Tristan da Cunha - Scientists have used an advanced rock-dating technique to alert residents on the remote South Atlantic island of impending volcanos. In 1961, a volcanic eruption led to the total evacuation of Tristan da Cunha, the most remote inhabited archipelago in the world, with residents moved to temporary accommodation in the UK. The island, with a population of 261, is a British territory with only one village, which is called Edinburgh of the Seven Seas. The land mass is the tip of an undersea volcano and is seven miles across. Following their evacuation, families decided to return home in 1963. However, the volcano is still active and as recently as 2004 an undersea eruption washed volcanic rock on to the island’s shores. Now scientists have used a method known as argon-argon dating which shows eruptions are more common than previously thought. Although the scientists cannot give exact predictions, they have helped islanders be more aware of the risk of eruptions and encouraged them to review their disaster management plans. “We dated samples from as long ago as around 118,000 years to as recently as 3,000 years and discovered eruptions are much more frequent and recent than previously suspected.”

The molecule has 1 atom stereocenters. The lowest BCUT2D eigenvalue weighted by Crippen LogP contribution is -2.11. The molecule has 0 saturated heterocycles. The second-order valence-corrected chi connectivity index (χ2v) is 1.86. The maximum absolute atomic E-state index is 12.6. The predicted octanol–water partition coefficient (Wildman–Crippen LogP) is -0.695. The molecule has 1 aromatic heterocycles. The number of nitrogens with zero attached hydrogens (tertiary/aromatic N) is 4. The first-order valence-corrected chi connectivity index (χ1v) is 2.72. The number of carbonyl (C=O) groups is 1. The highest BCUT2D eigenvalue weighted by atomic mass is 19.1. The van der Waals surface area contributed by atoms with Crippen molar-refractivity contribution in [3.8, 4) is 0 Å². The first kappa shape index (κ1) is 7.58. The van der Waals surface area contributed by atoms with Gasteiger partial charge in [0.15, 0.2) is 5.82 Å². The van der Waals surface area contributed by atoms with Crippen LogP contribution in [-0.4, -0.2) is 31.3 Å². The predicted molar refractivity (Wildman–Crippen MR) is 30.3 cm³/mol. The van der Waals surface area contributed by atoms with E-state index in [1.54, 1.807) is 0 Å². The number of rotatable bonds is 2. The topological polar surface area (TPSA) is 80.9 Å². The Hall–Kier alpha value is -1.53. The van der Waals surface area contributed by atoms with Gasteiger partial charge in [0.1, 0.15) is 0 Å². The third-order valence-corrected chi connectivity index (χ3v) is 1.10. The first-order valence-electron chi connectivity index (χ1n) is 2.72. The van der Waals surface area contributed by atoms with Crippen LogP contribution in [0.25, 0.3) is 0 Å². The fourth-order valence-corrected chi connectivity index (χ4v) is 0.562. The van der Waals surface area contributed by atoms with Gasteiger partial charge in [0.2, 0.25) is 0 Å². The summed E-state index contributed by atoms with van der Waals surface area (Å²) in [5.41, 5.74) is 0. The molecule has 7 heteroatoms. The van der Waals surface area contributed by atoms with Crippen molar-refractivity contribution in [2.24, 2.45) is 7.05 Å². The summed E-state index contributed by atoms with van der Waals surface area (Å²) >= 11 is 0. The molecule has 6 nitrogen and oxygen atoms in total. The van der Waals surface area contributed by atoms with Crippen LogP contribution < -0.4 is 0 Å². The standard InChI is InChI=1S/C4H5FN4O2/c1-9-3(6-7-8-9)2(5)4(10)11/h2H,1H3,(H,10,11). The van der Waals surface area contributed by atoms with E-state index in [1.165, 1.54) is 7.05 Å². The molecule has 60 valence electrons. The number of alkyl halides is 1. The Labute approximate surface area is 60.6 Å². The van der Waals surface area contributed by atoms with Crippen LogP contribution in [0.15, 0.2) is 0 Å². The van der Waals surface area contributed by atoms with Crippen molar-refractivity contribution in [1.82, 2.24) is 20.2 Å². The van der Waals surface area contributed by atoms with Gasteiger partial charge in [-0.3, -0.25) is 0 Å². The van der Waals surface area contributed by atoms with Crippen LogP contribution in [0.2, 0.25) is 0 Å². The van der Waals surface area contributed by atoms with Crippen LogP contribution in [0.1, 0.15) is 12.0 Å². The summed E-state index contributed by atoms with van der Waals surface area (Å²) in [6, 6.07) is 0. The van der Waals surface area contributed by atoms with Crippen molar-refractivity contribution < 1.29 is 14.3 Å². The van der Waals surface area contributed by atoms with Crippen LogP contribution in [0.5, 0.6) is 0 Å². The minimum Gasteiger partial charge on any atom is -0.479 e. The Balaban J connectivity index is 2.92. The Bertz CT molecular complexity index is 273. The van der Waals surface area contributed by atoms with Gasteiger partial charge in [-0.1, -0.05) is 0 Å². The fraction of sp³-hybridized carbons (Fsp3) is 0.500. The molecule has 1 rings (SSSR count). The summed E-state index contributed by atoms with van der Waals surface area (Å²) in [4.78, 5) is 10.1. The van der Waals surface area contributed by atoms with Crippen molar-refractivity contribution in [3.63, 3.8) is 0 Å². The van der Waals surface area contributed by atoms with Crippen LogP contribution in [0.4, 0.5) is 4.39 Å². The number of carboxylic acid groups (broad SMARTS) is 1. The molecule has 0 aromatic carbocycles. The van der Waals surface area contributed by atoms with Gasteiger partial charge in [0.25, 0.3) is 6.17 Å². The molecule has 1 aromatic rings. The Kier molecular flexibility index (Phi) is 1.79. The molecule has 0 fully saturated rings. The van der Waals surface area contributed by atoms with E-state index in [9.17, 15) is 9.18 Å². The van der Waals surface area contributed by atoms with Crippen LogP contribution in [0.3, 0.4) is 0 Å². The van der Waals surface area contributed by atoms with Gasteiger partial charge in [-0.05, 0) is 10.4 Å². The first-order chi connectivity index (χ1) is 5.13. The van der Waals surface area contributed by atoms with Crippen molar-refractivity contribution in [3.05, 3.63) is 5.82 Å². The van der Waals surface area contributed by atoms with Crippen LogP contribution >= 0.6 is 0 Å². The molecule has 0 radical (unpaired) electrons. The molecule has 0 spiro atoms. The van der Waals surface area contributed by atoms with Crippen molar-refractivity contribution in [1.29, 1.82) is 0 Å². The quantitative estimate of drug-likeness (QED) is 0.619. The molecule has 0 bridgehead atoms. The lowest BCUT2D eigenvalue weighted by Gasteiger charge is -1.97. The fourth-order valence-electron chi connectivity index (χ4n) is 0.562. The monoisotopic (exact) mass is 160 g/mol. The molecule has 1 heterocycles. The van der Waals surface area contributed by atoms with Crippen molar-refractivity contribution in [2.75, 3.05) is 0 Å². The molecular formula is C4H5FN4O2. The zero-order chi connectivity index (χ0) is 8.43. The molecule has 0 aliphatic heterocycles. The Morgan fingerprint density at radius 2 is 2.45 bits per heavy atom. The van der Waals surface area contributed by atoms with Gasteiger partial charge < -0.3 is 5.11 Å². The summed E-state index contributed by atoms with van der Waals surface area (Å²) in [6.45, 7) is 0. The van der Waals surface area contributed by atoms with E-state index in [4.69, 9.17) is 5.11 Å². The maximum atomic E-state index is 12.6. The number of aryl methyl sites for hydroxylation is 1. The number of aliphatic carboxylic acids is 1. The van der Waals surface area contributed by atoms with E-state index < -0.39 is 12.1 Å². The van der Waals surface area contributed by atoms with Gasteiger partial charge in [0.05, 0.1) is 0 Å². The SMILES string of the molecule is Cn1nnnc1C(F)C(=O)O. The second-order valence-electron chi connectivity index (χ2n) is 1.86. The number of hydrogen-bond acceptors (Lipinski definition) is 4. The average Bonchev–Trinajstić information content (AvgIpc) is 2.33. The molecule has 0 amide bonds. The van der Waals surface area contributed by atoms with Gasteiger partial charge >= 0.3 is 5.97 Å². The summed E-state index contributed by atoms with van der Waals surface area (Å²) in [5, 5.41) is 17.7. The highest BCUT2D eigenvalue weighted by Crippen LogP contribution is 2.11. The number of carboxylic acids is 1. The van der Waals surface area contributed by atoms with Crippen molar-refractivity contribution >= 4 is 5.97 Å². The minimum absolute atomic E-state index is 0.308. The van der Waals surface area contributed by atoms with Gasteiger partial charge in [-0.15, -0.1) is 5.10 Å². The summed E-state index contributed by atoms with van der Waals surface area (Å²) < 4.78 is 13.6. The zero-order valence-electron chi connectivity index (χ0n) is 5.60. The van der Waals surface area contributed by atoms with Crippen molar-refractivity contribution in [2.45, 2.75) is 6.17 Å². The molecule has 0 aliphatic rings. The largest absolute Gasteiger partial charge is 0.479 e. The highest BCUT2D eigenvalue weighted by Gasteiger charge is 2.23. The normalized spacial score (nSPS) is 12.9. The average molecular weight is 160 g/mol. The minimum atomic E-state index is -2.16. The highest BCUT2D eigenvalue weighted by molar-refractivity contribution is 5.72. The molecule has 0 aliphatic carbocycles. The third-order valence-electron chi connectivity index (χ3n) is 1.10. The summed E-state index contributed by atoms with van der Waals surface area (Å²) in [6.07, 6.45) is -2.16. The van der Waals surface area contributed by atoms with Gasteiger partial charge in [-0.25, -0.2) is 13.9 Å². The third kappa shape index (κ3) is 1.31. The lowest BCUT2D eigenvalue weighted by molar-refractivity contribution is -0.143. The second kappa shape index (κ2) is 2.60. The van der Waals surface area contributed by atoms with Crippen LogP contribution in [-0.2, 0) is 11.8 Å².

In the Atlantic -
Tropical storm Debby was located about 20 mi [30 km] ESE of Cedar Key, Florida. On the forecast track, the center of Debby will cross the northern Florida Peninsula this morning and possibly emerge into the Atlantic this afternoon or tonight. Debby is expected to produce additional rain accumulations of 2 to 3 inches over northern Florida with isolated 5 inch amounts possible. Isolated storm total amounts of 25 inches are possible in northern Florida.

In the Pacific -
Tropical storm 07w (Doksuri) was located approximately 360 nm east of Manila, Philippines.

Tropical Storm Debby weakened to a tropical depression after it drifted ashore on Florida's Gulf Coast on Tuesday, even as it dumped more rain on flooded areas and sent thousands of people fleeing from rising rivers. After stalling in the Gulf for two days, the large and ragged storm finally began moving eastward. The center crossed the shore late on Tuesday afternoon near Steinhatchee, in the Big Bend area where the Panhandle joins the peninsula, and later took an unexpected turn to the southeast.